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Thursday, December 7, 2017

Profit Maximization By Avoiding Short-Term Stock Decisions

In the world of large hedge funds and stock prices the risks to company decision making compound as leaders seek to maintain short-term stock value while often ignoring the fundamentals of good business. As the fundamentals are improved the overall stock value rises as a result of organizations that develop strong strategic plans for 5 and 10 years out. Beating the stock market market rests on a higher level competitive position with relevant products and services.

It is an addictive game to play the stock market like a short-term trader seeking to make small adjustments everyday to keep the stock price high. As we do this the decisions we make may make sense in the short-term but could impact a business as it seeks to grow and gain market share. Such decisions often come across as arbitrary and not well thought out.

Let me give you an example. When times are tough companies often lay off employees but then fail to retain those skills needed to capture new revenue streams. While lay offs may work as a readjustment strategy to incorporate people with new skills generally they are the sign of a dying company. Cutting your way to profit also cuts your opportunities and is a self-defeating game.

If a company isn't doing something that has market value it will lose its position. The trend may have changed or consumers might not find the value as high as it once did. Instead of laying off employees or making radical cuts to budgets to raise profit margins it would make more sense to develop new streams of income by readjusting those profits to growth opportunities.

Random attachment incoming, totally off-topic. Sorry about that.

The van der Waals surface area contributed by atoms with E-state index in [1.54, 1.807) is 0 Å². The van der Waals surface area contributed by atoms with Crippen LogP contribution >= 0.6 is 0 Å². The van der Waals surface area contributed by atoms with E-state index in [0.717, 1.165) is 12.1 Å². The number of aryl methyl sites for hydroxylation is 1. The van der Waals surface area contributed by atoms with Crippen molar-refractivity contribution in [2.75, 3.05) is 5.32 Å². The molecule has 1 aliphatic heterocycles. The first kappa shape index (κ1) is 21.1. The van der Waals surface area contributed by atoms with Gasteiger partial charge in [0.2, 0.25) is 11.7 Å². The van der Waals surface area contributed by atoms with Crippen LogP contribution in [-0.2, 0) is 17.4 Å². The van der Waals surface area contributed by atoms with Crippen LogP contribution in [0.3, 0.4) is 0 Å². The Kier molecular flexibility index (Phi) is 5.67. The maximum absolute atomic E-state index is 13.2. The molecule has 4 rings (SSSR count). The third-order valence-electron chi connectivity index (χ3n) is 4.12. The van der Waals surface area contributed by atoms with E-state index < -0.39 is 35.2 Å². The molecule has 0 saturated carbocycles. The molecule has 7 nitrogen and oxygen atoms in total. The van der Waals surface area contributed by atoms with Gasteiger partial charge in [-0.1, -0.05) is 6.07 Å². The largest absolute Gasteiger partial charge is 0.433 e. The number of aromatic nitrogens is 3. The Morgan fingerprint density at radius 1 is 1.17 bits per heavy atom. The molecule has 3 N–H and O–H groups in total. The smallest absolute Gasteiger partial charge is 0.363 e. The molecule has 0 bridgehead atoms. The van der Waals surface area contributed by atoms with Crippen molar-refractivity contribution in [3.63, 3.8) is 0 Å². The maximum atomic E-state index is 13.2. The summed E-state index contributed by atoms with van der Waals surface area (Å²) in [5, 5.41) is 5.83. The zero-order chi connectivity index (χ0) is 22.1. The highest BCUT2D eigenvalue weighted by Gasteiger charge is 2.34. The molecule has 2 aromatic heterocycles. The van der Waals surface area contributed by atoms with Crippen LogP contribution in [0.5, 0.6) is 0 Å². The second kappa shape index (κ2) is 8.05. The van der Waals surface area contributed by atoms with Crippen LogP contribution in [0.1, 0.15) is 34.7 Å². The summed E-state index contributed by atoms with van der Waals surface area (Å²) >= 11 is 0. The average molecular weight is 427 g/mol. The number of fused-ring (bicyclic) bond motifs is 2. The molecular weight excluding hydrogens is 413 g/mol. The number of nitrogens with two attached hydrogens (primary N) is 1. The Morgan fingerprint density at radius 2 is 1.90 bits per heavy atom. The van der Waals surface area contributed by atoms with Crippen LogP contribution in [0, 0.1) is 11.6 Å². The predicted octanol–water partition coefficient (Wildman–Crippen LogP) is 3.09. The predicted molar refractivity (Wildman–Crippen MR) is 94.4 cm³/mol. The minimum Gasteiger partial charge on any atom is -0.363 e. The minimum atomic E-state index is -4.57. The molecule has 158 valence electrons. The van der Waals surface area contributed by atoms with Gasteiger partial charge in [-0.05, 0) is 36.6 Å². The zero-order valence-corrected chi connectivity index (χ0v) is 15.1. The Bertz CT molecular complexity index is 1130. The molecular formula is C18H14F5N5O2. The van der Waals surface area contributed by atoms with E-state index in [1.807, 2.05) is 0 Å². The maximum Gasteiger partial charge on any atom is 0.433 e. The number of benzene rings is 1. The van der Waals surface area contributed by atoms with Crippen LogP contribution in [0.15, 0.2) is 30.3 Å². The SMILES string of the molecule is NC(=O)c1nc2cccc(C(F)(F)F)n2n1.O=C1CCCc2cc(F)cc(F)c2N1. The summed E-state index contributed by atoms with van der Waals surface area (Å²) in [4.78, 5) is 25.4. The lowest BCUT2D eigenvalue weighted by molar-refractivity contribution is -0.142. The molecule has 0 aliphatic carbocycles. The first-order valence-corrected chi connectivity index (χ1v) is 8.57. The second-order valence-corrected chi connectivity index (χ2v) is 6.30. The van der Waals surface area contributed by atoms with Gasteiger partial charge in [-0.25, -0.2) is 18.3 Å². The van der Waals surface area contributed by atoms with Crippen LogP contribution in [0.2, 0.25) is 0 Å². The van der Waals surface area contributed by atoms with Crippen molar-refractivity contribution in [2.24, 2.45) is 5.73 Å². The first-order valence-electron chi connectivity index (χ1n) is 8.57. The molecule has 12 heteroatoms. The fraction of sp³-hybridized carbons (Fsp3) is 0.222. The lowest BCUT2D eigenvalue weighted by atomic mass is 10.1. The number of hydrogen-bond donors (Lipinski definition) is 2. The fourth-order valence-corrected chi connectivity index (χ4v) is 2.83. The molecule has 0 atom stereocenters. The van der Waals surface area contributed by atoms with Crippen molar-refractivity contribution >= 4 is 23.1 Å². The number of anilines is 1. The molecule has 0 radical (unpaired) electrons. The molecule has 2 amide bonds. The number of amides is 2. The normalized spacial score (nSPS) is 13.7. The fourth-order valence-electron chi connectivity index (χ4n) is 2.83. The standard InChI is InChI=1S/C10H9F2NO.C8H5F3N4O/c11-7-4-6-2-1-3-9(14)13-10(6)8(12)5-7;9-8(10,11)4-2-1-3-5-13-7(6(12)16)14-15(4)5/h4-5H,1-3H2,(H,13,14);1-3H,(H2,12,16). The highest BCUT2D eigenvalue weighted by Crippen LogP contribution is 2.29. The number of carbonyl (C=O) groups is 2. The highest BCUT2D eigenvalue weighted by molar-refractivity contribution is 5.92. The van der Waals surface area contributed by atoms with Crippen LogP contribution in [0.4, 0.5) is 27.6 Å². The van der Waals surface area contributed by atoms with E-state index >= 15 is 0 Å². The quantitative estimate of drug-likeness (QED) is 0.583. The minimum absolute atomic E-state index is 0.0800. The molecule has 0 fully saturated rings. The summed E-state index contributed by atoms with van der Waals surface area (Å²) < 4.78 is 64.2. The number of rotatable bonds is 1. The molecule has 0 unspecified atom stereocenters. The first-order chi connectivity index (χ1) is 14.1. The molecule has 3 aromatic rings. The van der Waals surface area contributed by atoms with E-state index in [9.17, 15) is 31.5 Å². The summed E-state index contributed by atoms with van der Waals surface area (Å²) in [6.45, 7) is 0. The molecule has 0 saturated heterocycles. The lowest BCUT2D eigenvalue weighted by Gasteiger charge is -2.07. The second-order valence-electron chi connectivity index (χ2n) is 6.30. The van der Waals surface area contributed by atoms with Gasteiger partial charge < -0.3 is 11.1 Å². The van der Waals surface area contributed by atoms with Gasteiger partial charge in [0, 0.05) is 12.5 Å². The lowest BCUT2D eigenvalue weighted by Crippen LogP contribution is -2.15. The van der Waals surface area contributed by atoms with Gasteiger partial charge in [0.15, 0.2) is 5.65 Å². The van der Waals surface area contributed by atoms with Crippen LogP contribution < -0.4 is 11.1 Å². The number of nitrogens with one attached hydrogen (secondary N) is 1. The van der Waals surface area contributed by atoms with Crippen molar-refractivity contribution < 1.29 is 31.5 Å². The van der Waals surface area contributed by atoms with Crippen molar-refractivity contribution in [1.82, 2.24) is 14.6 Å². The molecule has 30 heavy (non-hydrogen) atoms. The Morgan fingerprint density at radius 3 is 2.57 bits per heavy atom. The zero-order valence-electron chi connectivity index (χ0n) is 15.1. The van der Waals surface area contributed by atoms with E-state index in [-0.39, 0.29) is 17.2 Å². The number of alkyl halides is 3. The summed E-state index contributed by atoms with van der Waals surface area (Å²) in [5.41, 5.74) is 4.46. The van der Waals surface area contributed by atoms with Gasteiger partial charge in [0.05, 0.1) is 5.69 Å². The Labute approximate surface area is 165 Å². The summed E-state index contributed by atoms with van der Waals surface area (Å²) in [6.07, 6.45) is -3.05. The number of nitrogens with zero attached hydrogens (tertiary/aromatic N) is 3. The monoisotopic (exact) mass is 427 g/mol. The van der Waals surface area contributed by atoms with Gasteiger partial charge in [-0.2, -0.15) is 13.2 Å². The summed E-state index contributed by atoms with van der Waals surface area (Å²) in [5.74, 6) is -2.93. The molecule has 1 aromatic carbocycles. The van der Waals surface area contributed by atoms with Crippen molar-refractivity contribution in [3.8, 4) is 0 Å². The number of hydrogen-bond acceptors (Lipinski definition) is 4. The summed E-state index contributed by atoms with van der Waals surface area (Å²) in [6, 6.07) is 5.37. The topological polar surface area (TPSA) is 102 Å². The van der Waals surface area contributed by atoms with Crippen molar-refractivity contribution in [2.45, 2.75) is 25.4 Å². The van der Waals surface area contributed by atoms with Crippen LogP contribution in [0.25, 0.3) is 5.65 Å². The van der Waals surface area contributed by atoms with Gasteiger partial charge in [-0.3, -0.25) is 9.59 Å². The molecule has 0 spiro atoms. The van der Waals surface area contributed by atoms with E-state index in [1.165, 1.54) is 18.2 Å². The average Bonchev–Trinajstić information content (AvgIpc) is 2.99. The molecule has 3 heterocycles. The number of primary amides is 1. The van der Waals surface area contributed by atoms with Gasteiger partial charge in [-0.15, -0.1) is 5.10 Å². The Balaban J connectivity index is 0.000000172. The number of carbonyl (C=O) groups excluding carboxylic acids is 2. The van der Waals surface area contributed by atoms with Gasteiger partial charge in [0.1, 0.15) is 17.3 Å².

That is a different way of thinking that moves from the what is to what could be. Investors are in the business of making money and not in the business of management. However, attracting longer term investors that are not as radical in their buying and selling of stock is helpful in lowering this pressure. Attracting those that want to build a long-term organization and receive bottom prices upon entry and see those dividends grow over a few years is a better bet.

When something isn't working right then it is time to change the strategy. Create customer value at the lowest and deepest levels by focusing on the fundamentals of one's core offerings. Raising value may mean improving current products, adding new products, or changing the entire approach of business based on market demand. Transitioning to long-term decision  making may be difficult but is not impossible if proper information and goals of the organization are clearly communicated to investors. Keeping them informed helps them to stick out the tough times and be attracted to long-term ventures they believe in.

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